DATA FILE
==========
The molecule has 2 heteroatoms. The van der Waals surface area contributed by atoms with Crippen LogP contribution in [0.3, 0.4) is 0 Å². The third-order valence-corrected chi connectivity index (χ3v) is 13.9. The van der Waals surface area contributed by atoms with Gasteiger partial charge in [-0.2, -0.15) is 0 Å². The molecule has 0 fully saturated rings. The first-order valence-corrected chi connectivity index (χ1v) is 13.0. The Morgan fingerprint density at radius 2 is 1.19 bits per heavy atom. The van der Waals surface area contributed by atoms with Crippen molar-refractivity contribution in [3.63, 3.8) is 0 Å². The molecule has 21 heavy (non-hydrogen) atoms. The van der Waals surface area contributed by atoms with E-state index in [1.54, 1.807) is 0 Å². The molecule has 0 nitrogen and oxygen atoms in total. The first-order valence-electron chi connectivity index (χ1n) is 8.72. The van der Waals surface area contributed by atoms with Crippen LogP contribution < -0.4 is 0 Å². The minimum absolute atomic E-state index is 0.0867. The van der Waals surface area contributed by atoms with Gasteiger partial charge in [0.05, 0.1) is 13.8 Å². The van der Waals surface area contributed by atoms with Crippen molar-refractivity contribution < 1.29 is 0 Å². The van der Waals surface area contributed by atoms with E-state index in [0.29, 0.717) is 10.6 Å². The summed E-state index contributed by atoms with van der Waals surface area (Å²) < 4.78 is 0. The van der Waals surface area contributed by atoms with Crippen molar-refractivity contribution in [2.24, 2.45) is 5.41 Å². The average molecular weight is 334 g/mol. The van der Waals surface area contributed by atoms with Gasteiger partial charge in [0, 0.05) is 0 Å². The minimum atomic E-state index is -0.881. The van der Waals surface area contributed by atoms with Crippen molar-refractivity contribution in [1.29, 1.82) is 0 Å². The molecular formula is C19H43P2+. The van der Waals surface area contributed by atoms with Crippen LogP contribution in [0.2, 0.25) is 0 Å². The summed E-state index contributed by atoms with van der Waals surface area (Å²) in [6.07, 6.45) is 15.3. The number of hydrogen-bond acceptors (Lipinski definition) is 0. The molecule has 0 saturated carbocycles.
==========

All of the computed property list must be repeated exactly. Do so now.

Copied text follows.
The molecule has 2 heteroatoms. The van der Waals surface area contributed by atoms with Crippen LogP contribution in [0.3, 0.4) is 0 Å². The third-order valence-corrected chi connectivity index (χ3v) is 13.9. The van der Waals surface area contributed by atoms with Gasteiger partial charge in [-0.2, -0.15) is 0 Å². The molecule has 0 fully saturated rings. The first-order valence-corrected chi connectivity index (χ1v) is 13.0. The Morgan fingerprint density at radius 2 is 1.19 bits per heavy atom. The van der Waals surface area contributed by atoms with Crippen molar-refractivity contribution in [3.63, 3.8) is 0 Å². The molecule has 21 heavy (non-hydrogen) atoms. The van der Waals surface area contributed by atoms with E-state index in [1.54, 1.807) is 0 Å². The molecule has 0 nitrogen and oxygen atoms in total. The first-order valence-electron chi connectivity index (χ1n) is 8.72. The van der Waals surface area contributed by atoms with Crippen LogP contribution < -0.4 is 0 Å². The minimum absolute atomic E-state index is 0.0867. The van der Waals surface area contributed by atoms with Gasteiger partial charge in [0.05, 0.1) is 13.8 Å². The van der Waals surface area contributed by atoms with Crippen molar-refractivity contribution < 1.29 is 0 Å². The van der Waals surface area contributed by atoms with E-state index in [0.29, 0.717) is 10.6 Å². The summed E-state index contributed by atoms with van der Waals surface area (Å²) < 4.78 is 0. The van der Waals surface area contributed by atoms with Crippen molar-refractivity contribution in [2.24, 2.45) is 5.41 Å². The average molecular weight is 334 g/mol. The van der Waals surface area contributed by atoms with Gasteiger partial charge in [0, 0.05) is 0 Å². The minimum atomic E-state index is -0.881. The van der Waals surface area contributed by atoms with Crippen molar-refractivity contribution in [1.29, 1.82) is 0 Å². The molecular formula is C19H43P2+. The van der Waals surface area contributed by atoms with Crippen LogP contribution in [0.2, 0.25) is 0 Å². The summed E-state index contributed by atoms with van der Waals surface area (Å²) in [6.07, 6.45) is 15.3. The number of hydrogen-bond acceptors (Lipinski definition) is 0. The molecule has 0 saturated carbocycles.